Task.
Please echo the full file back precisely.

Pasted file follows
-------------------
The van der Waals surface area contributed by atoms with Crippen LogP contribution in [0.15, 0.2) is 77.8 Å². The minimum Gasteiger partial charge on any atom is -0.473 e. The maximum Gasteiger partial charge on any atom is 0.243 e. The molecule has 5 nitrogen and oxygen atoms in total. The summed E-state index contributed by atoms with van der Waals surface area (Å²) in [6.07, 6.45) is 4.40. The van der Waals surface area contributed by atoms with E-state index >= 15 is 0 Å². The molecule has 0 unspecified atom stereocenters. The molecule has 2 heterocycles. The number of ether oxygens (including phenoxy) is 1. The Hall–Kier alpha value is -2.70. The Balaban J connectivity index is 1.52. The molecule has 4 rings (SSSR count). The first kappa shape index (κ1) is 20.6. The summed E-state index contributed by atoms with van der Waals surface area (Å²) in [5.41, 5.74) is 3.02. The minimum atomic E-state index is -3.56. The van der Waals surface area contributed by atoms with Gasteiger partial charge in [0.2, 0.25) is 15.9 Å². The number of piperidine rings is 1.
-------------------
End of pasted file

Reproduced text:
The van der Waals surface area contributed by atoms with Crippen LogP contribution in [0.15, 0.2) is 77.8 Å². The minimum Gasteiger partial charge on any atom is -0.473 e. The maximum Gasteiger partial charge on any atom is 0.243 e. The molecule has 5 nitrogen and oxygen atoms in total. The summed E-state index contributed by atoms with van der Waals surface area (Å²) in [6.07, 6.45) is 4.40. The van der Waals surface area contributed by atoms with E-state index >= 15 is 0 Å². The molecule has 0 unspecified atom stereocenters. The molecule has 2 heterocycles. The number of ether oxygens (including phenoxy) is 1. The Hall–Kier alpha value is -2.70. The Balaban J connectivity index is 1.52. The molecule has 4 rings (SSSR count). The first kappa shape index (κ1) is 20.6. The summed E-state index contributed by atoms with van der Waals surface area (Å²) in [5.41, 5.74) is 3.02. The minimum atomic E-state index is -3.56. The van der Waals surface area contributed by atoms with Gasteiger partial charge in [0.2, 0.25) is 15.9 Å². The number of piperidine rings is 1.